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Prove that an odd integer $n>1$ is prime if and only if it is not expressible as a sum of three or more consecutive integers.

I can see how this works with various examples of the sum of three or more consecutive integers being prime, but I can't seem to prove it for all odd integers $n>1$. Any help would be great.

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Hint: write $(a+1) + (a+2) + ... + (a+k) = k a + (1+2+...+k)$. Can you evaluate the sum? Why is the resulting number not prime (what divides it?), and why can any odd composite integer $n>1$ be written in this form (what should you choose for $k$?) –  mjqxxxx Feb 9 '11 at 1:55
    
A minor technicality: $3=0+1+2$ (and of course only positive integers are considered). –  Jonas Meyer Feb 9 '11 at 2:16

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up vote 6 down vote accepted

First of all, you can assume you're adding only positive numbers; otherwise the question isn't correct as written.

Note that the sum of the numbers from $1$ to $n$ is ${\displaystyle {n^2 + n \over 2}}$. So the sum of the numbers from $m+1$ to $n$ is ${\displaystyle {n^2 + n \over 2} - {m^2 + m \over 2} = {n^2 - m^2 + n - m \over 2} = {(n - m)(n + m + 1) \over 2}}$. You want to know which odd numbers $k$ can be written in this form for $n - m \geq 3$.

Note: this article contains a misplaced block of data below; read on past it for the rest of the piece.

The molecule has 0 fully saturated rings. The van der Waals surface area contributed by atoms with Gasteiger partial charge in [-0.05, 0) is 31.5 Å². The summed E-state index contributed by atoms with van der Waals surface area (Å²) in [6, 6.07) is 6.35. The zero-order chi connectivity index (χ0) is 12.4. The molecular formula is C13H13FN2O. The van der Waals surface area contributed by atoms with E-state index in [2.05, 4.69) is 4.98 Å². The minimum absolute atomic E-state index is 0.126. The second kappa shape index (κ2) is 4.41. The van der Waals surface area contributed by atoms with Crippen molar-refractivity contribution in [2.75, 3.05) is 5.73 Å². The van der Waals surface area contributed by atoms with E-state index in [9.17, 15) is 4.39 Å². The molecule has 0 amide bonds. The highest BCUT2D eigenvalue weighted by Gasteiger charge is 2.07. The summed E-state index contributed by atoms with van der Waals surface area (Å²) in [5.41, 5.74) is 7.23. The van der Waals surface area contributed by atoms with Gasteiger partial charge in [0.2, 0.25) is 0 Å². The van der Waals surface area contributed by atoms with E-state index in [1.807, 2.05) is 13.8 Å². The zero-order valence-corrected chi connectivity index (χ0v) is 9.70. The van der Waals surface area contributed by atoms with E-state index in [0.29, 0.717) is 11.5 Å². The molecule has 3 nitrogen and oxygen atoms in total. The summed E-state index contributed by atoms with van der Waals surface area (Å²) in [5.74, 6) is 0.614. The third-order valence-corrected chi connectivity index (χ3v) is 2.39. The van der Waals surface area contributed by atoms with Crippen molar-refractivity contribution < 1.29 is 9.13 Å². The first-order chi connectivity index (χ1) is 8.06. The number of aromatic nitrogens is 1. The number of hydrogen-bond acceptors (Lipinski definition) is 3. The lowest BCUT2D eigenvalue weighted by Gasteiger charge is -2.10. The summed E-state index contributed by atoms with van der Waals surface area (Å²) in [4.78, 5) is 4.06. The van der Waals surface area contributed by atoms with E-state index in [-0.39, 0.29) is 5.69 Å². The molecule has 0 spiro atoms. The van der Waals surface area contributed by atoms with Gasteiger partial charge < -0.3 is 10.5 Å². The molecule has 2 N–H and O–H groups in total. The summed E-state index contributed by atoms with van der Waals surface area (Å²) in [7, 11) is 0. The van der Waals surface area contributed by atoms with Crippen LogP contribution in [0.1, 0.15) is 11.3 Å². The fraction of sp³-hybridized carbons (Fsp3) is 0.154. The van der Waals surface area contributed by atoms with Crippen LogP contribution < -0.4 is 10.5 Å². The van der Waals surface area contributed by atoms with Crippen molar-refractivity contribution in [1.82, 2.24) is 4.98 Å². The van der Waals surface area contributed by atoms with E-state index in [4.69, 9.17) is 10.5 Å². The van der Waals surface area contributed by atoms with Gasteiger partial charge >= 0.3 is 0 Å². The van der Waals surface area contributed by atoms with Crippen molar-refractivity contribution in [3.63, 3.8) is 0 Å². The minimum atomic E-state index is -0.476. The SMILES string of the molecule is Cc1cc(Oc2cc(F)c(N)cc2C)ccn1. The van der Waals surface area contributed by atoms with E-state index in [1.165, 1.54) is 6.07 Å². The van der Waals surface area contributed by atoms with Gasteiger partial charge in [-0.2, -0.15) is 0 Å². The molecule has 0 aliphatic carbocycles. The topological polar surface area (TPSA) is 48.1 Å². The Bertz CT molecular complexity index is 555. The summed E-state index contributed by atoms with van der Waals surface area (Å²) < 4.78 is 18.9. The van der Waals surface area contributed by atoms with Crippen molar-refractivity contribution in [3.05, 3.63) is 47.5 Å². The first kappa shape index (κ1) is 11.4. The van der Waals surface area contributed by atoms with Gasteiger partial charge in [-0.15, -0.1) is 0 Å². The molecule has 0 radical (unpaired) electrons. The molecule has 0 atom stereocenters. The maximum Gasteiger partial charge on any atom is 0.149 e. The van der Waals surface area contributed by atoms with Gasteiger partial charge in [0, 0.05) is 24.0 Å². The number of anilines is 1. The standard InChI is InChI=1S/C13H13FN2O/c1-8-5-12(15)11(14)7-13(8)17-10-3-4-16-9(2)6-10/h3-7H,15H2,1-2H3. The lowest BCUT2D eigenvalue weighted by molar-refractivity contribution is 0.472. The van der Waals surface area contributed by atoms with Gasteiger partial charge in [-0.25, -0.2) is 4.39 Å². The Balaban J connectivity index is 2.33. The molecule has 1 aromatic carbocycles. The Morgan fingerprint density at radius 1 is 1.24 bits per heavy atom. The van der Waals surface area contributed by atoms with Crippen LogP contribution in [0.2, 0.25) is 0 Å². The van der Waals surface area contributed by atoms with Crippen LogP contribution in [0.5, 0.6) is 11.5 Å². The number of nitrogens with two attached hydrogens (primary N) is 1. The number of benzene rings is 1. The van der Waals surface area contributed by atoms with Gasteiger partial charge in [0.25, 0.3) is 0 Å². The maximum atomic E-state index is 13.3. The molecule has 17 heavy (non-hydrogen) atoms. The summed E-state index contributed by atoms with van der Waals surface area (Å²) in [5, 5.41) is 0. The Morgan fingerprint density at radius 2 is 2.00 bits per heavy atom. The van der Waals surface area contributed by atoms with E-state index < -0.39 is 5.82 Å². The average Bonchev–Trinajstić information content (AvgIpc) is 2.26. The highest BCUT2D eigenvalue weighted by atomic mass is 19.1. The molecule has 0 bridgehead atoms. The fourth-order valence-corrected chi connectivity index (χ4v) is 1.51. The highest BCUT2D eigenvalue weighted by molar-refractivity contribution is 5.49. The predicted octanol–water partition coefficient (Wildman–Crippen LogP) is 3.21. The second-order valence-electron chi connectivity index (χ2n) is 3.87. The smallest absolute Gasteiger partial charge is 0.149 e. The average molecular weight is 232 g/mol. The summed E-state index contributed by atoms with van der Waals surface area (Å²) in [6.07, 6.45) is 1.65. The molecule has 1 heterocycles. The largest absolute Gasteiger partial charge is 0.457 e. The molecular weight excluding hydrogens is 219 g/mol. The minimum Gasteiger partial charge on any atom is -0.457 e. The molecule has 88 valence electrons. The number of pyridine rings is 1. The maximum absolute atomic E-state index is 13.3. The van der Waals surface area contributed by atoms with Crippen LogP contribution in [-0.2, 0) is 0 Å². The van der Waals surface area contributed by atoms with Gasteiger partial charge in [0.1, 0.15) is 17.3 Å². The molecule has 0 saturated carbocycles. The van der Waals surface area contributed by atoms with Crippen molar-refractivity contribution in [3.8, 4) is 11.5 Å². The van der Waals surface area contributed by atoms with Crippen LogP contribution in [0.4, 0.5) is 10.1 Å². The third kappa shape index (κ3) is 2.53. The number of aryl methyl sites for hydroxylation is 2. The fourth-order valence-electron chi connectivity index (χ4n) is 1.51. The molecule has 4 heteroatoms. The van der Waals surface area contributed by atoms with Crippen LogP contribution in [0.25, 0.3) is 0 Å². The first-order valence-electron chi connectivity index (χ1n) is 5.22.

If $k$ were a prime $p$ that could be expressed this way, then you'd have $(n- m )(n+m+1) = 2p$. But $n - m \geq 3$, and $n + m + 1$ would only be bigger than that. Since $2p$ has only the factors $2$ and $p$, that can't happen.

So suppose $k$ is an odd non-prime, which you can write as $k_1k_2$ where $k_1 \geq k_2$ are odd numbers that are at least $3$. You now want to solve $(n-m)(n+m+1) = 2k_1k_2$. It's natural to set $n - m = k_2$ (the smaller factor), and $2k_1 = n + m + 1$, the larger factor. Solving for $n$ and $m$ one gets ${\displaystyle n = {2k_1 + k_2 - 1 \over 2}}$ and ${\displaystyle m = {2k_1 - k_2 - 1 \over 2}}$. Since $k_1$ and $k_2$ are odd these are both integers. And since $k_1 \geq k_2$, the numbers $m$ and $n$ are nonnegative.

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Hint: The number of terms in the sum and the middle term are especially relevant.

To elaborate a little, $m\cdot n = n + n + \cdots +n = \cdots + (n-1) + n + (n+1) + \cdots$.

Conversely, $(n-k) + \cdots + (n+k) = \cdots$.

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